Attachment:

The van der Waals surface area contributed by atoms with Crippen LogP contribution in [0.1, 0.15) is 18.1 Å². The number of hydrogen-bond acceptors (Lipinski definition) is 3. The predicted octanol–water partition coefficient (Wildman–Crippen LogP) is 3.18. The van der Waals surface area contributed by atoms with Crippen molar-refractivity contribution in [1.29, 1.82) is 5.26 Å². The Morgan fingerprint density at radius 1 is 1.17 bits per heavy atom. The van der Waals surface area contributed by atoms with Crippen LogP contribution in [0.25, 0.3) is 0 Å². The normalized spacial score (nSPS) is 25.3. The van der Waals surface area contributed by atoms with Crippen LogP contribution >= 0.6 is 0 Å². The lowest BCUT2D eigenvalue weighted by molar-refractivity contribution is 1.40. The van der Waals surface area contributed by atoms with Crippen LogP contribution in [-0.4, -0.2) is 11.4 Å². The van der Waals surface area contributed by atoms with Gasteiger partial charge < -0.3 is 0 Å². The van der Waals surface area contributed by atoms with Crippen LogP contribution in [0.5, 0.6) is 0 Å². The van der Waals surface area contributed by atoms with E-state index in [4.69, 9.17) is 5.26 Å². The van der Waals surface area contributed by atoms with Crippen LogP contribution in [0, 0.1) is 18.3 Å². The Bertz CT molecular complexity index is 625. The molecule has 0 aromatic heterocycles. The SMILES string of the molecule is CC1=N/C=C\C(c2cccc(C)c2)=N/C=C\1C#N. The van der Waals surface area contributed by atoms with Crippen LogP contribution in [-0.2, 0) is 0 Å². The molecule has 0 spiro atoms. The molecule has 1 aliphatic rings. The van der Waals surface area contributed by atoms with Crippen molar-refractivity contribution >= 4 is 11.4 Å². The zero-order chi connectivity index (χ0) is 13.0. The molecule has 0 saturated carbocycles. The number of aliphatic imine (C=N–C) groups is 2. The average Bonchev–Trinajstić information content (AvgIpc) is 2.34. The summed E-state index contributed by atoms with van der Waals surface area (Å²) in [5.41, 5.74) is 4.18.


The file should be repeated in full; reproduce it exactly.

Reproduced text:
The van der Waals surface area contributed by atoms with Crippen LogP contribution in [0.1, 0.15) is 18.1 Å². The number of hydrogen-bond acceptors (Lipinski definition) is 3. The predicted octanol–water partition coefficient (Wildman–Crippen LogP) is 3.18. The van der Waals surface area contributed by atoms with Crippen molar-refractivity contribution in [1.29, 1.82) is 5.26 Å². The Morgan fingerprint density at radius 1 is 1.17 bits per heavy atom. The van der Waals surface area contributed by atoms with Crippen LogP contribution in [0.25, 0.3) is 0 Å². The normalized spacial score (nSPS) is 25.3. The van der Waals surface area contributed by atoms with Crippen LogP contribution >= 0.6 is 0 Å². The lowest BCUT2D eigenvalue weighted by molar-refractivity contribution is 1.40. The van der Waals surface area contributed by atoms with Crippen LogP contribution in [-0.4, -0.2) is 11.4 Å². The van der Waals surface area contributed by atoms with Gasteiger partial charge < -0.3 is 0 Å². The van der Waals surface area contributed by atoms with Crippen LogP contribution in [0.5, 0.6) is 0 Å². The van der Waals surface area contributed by atoms with E-state index in [4.69, 9.17) is 5.26 Å². The van der Waals surface area contributed by atoms with Crippen LogP contribution in [0, 0.1) is 18.3 Å². The Bertz CT molecular complexity index is 625. The molecule has 0 aromatic heterocycles. The SMILES string of the molecule is CC1=N/C=C\C(c2cccc(C)c2)=N/C=C\1C#N. The van der Waals surface area contributed by atoms with Crippen LogP contribution in [-0.2, 0) is 0 Å². The molecule has 0 spiro atoms. The molecule has 1 aliphatic rings. The van der Waals surface area contributed by atoms with Crippen molar-refractivity contribution >= 4 is 11.4 Å². The zero-order chi connectivity index (χ0) is 13.0. The molecule has 0 saturated carbocycles. The number of aliphatic imine (C=N–C) groups is 2. The average Bonchev–Trinajstić information content (AvgIpc) is 2.34. The summed E-state index contributed by atoms with van der Waals surface area (Å²) in [5.41, 5.74) is 4.18.